Twenty minutes later, Obama left to prepare for a prime-time speech to the nation in which he would outline his plan to end the U.S. involvement in the Afghan war. The mortuary affairs troops strode out to the air base’s tarmac, where the body of Sgt. Nicholas Dickhut was waiting for them. They documented his wounds and searched his body for pictures, letters, a pocket Bible or other talismans that could be sent home to his family.

They were still working on him when Obama, speaking to a single camera in an empty airplane hangar, delivered his address.

“As president, nothing is more wrenching than signing a letter to a family of the fallen, or looking into the eyes of a child who will grow up without a mother or father,” Obama said. “I will not keep Americans in harm’s way a single day longer than is absolutely required for our national security. But we must finish the job we started in Afghanistan and end this war responsibly.”

The troops finished their work about 8:30 a.m. By then, Obama was already on his way back to Washington, having left for security reasons before the sun rose.

Three weeks later, a letter from the president arrived at the Rochester, Minn., home of the dead sergeant’s mother. “In life your son was a shining example of all that is best in our land,” Obama wrote. “In rest, may he find the peace we all seek.”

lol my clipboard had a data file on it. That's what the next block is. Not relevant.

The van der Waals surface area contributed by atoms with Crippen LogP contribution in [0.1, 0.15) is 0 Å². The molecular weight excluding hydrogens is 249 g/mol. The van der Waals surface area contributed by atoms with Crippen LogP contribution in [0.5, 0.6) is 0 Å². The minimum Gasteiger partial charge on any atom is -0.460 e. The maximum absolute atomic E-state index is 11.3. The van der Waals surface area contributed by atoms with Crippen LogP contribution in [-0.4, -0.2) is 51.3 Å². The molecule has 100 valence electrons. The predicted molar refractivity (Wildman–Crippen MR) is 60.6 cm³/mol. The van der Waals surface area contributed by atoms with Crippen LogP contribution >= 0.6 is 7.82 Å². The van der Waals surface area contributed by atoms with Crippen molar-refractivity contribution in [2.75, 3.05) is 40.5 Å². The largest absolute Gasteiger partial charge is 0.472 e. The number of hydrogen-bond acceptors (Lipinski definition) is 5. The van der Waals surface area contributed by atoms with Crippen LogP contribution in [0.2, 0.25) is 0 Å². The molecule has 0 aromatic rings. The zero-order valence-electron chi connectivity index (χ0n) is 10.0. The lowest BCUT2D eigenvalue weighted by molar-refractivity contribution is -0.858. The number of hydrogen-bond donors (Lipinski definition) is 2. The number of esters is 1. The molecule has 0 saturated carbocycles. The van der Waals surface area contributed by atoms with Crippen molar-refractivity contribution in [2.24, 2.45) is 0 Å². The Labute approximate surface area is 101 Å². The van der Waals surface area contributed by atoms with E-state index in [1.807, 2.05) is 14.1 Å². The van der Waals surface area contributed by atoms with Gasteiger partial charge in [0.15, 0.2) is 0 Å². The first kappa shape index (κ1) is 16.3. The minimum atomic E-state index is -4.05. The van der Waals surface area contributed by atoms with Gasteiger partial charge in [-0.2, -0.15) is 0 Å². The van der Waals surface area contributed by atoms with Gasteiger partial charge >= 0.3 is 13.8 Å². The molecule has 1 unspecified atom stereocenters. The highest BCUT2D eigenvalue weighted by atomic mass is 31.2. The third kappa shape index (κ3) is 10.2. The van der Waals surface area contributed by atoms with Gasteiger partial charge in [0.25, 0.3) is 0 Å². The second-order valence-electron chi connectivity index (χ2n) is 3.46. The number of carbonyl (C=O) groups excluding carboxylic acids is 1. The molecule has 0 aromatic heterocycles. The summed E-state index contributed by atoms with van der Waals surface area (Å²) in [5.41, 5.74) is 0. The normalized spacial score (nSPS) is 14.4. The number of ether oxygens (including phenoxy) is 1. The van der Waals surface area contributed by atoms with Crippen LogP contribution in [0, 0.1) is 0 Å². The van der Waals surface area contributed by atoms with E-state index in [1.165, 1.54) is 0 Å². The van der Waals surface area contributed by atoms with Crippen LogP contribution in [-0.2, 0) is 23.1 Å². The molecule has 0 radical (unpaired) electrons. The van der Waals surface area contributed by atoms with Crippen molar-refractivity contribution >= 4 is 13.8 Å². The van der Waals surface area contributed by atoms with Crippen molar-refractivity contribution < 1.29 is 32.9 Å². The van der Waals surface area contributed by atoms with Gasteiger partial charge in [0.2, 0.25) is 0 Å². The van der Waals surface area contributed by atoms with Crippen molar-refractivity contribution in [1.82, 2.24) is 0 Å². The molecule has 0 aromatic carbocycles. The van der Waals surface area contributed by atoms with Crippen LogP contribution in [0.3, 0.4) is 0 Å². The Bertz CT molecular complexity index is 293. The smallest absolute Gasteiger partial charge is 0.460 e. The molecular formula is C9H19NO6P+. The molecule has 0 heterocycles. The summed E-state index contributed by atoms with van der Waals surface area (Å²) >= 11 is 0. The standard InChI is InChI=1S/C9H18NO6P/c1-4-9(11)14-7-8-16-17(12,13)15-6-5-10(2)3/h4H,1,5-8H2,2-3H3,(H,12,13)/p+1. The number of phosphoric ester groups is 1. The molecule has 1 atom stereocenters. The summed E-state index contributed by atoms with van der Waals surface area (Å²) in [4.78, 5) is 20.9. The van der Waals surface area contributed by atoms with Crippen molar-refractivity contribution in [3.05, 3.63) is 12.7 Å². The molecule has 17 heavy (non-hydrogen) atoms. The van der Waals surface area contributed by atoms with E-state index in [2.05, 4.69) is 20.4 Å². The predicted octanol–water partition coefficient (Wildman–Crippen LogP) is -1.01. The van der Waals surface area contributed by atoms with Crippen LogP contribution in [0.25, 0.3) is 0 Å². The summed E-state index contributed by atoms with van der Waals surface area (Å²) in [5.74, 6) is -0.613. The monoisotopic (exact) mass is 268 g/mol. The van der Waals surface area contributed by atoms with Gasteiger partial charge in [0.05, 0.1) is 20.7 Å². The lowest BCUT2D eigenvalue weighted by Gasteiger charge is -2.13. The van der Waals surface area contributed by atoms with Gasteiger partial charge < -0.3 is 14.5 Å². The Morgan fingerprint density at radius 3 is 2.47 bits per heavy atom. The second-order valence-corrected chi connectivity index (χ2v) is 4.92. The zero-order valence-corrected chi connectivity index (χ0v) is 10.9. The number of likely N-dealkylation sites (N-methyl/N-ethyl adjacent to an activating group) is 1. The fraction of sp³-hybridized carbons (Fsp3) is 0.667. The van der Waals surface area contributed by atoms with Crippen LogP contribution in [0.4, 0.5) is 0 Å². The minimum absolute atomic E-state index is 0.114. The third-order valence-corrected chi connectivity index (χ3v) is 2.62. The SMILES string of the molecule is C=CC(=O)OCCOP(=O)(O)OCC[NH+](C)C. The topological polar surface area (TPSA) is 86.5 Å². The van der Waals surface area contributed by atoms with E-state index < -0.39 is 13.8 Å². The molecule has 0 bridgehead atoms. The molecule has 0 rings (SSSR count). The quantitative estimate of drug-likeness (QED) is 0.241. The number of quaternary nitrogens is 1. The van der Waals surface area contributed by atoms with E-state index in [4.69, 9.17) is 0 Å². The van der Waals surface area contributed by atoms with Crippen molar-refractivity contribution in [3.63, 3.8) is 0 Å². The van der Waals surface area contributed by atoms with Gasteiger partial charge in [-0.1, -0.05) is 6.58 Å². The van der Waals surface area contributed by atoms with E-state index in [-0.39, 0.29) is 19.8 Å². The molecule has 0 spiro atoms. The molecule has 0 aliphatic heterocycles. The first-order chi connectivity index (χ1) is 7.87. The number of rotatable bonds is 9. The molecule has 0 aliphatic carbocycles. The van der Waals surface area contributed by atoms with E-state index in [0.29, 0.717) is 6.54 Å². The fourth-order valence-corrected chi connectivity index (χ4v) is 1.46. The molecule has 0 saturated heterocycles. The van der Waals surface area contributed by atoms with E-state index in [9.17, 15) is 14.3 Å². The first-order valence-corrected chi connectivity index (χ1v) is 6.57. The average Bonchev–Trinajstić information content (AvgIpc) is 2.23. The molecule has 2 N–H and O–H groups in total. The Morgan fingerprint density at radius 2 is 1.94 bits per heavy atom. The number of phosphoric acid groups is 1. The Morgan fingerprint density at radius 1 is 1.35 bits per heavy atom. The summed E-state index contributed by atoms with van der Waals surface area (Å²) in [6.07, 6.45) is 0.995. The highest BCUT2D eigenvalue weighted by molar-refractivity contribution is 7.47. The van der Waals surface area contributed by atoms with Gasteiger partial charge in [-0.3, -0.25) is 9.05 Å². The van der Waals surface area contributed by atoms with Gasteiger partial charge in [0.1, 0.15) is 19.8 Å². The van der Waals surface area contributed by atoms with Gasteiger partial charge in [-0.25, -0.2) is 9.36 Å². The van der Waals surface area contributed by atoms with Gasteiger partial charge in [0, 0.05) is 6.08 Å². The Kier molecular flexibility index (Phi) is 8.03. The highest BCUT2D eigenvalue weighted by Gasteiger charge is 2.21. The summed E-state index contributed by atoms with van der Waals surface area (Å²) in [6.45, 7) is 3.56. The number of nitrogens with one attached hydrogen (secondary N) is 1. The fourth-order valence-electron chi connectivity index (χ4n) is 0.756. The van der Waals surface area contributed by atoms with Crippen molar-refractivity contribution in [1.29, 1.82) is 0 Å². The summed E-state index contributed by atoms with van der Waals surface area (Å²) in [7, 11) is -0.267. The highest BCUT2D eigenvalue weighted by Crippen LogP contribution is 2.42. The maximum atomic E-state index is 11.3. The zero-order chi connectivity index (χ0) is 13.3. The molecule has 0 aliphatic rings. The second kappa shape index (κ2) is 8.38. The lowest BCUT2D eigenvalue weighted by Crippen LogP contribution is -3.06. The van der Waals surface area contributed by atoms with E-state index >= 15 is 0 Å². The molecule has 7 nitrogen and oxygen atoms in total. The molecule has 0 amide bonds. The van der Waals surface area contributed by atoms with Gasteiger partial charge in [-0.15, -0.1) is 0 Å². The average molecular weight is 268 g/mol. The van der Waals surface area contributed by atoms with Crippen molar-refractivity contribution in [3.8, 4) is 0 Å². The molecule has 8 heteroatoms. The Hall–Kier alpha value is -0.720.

From Oslo to West Point

Before he had much firsthand experience with the costs of war or the burdens of being commander in chief, Obama delivered a speech about both.

In December 2009, just days after he issued orders sending 30,000 new troops to Afghanistan, Obama flew to Oslo to accept the Nobel Peace Prize.

To prepare for his Afghanistan decision and Nobel address, Obama visited Dover Air Force Base to witness the return of 18 Americans killed in Afghanistan. He met with families of deceased troops and asked his speechwriters to pull together a packet of writings about war by people he admired: King, Gandhi, Churchill, Saint Thomas Aquinas, Reinhold Niebuhr.

“I’m responsible for the deployment of thousands of young Americans to battle in a distant land,” Obama said in Oslo. “Some will kill, and some will be killed. And so I come here with an acute sense of the costs of armed conflict — filled with difficult questions about the relationship between war and peace.”